US Air Force partners with King Crow Studios on Virtual Reality training for B-52 bomber student pilots

In Virtual Reality News

July 16, 2020 – The US Air Force (USAF) has recently announced that a new virtual reality trainer is one step closer to potentially transforming the way B-52 Stratofortress student-pilots train for combat. According to the Air Force, the Virtual Reality Procedures Trainer (VRPT), released during a milestone demonstration of its capabilities on July 7 at StrikeWerx in Bossier City, Louisiana, may even change the entire Air Force bomber community’s approach to training.

The VRPT is the brainchild of Maj. Mark Budgeon, currently assigned to Air Force Global Strike Command, Maj. Brandon Wolf, 307th Operations Support Squadron, and Maj. Justin Stephenson, 11th Bomb Squadron chief pilot and chief of innovations.

“Our adversaries are getting much better, much faster,” Budgeon said. “This system has the potential to revolutionize the entire training process and make our student graduates better.”

The three Airmen teamed up with King Crow Studios, a virtual reality training company and creator of VR game ‘Hive Slayer’, to develop it as part of a larger learning management system that uses virtual reality with an embedded instructor to teach and grade B-52 student pilots.

King Crow Studios have helped to create a 360-degree virtual replica of the cockpit of the B-52 aircraft. Students are able to practice going through the entire ground procedures checklist prior to take-off, entirely in VR.

The main advantages of the VRPT are its potential to reduce human bias in instruction, provide better access to training for student pilots, and give students immediate feedback that lessens the chance they develop poor habits in the early phases of training.

Wolf explained that the current technology used in student pilot training limits hands-on training opportunities. Due to logistical concerns, student pilots don’t have 24-hour access to instructors or training tools. The VRPT has the potential to eliminate that problem, since it employs the use of a computer, plus a VR headset with two controllers to provide students with six degrees of freedom (6DoF) whilst training, meaning students can train almost anywhere in a virtual B-52 cockpit due to the portability of the setup.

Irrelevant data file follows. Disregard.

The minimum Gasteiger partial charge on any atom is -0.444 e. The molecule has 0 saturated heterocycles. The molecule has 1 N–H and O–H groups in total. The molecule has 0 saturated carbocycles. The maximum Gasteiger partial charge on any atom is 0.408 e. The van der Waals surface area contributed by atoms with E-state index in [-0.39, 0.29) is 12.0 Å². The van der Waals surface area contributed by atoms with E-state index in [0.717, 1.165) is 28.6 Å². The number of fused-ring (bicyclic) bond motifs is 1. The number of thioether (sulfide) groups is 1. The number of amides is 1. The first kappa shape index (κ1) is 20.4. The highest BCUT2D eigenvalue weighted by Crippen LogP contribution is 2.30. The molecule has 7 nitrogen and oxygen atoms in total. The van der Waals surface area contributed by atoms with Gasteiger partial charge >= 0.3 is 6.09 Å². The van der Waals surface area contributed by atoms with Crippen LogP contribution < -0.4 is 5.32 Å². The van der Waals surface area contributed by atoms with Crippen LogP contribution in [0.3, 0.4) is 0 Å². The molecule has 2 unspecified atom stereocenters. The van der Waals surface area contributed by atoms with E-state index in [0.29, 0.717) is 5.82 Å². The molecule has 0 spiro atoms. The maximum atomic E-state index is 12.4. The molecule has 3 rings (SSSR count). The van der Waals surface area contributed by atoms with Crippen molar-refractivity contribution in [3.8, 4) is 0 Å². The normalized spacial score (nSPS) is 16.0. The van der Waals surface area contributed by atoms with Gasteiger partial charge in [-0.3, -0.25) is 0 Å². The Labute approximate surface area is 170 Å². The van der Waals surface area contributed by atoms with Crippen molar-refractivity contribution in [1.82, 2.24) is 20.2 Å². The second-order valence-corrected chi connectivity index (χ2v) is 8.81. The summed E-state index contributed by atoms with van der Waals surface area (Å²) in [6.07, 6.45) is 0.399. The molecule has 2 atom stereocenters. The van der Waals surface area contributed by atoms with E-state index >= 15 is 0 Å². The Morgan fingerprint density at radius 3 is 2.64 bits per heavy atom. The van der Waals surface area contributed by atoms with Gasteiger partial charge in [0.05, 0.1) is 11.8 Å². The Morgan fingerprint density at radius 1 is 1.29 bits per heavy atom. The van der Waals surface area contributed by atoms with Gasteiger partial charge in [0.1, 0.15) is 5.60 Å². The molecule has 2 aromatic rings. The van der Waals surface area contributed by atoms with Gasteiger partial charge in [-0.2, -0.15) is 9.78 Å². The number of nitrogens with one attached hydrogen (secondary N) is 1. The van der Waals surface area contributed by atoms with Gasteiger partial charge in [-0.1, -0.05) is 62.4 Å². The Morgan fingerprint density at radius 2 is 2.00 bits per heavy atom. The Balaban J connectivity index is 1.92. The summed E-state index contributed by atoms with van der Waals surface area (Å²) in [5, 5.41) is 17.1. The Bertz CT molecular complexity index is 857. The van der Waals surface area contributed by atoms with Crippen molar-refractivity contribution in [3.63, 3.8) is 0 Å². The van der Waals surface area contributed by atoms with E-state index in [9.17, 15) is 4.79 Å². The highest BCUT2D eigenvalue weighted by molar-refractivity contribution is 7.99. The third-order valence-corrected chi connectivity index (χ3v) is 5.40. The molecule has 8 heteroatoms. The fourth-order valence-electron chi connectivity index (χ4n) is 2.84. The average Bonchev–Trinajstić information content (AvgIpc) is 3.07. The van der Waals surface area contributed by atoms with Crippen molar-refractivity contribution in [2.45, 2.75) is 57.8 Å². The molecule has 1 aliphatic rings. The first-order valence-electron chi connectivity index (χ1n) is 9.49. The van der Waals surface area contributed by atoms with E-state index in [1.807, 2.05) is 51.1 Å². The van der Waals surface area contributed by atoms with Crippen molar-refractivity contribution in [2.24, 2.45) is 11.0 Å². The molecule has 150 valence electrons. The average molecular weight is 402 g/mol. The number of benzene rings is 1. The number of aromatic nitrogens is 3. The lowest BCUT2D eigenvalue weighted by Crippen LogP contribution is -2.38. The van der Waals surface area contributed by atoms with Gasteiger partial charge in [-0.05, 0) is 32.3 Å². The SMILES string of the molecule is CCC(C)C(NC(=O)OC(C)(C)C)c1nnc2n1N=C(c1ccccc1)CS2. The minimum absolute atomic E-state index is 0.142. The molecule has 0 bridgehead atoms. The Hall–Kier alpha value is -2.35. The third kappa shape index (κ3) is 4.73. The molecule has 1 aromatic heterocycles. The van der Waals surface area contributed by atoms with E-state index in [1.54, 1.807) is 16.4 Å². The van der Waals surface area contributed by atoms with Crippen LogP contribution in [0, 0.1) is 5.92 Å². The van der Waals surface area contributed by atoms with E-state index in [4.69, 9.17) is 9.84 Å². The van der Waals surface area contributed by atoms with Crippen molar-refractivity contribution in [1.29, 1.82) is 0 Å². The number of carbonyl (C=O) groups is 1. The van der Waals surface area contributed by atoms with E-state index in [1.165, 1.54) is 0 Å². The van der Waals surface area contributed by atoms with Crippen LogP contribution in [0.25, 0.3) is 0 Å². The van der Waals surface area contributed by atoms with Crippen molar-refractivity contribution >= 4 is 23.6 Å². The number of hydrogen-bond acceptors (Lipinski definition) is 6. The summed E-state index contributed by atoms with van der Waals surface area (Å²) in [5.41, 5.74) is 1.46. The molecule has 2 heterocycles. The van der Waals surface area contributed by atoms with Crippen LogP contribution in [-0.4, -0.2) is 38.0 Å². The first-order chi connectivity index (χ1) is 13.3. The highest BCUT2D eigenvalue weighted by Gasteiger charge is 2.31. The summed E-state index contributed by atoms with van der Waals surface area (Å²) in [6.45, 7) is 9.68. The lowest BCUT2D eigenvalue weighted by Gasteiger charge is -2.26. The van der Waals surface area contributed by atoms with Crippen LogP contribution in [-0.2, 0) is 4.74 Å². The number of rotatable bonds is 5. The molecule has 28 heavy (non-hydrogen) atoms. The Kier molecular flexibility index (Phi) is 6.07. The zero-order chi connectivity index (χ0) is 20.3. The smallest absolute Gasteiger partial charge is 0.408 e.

“It would be accessible to them all the time, so they can take it home and practice,” Wolf said. “They become familiar with it, and we won’t get that deer-in-headlights moment when they first get in the simulator or B-52.”

Furthermore, the training program also has the capacity to collect data on student performance, with timestamps that show speed and errors. That data can then be used by instructors to provide immediate feedback. “It catches mistakes early on a human might miss so that instructors can create a process for correcting them,” Wolf added. Commenting on the ease of use of the new system, Budgeon added: “Its operating system is intuitive, so all we have to do is hand it to them and say ‘go’,” Budgeon said.

According to the USAF, King Crow Studios is scheduled to produce a complete VRPT prototype later this year. The pilots hope that the trainer moves into the third phase of the contracting process and is ultimately adopted by the 307th Bomb Wing to train all incoming B-52 student pilots for the Air Force. If adopted, the three Airmen stated that they are eager to press forward with similar trainers for the jet’s weapons systems officers and electronic warfare officers.

Cody Louviere, King Crow Studios’ founder, expressed optimism that the three Airmen’s vision for the future will become a reality. “We can do anything in this environment,” Louviere said regarding the training capacity of virtual reality. “We are here at the right time because technology is advancing exponentially.”

For more information on King Crow Studios’ VR training solutions, visit the company’s website.

Image credit: Master Sgt. Ted Daigle / US Air Force

About the author

Sam Sprigg

Sam is the Founder and Managing Editor of Auganix. With a background in research and report writing, he covers news articles on both the AR and VR industries. He also has an interest in human augmentation technology as a whole, and does not just limit his learning specifically to the visual experience side of things.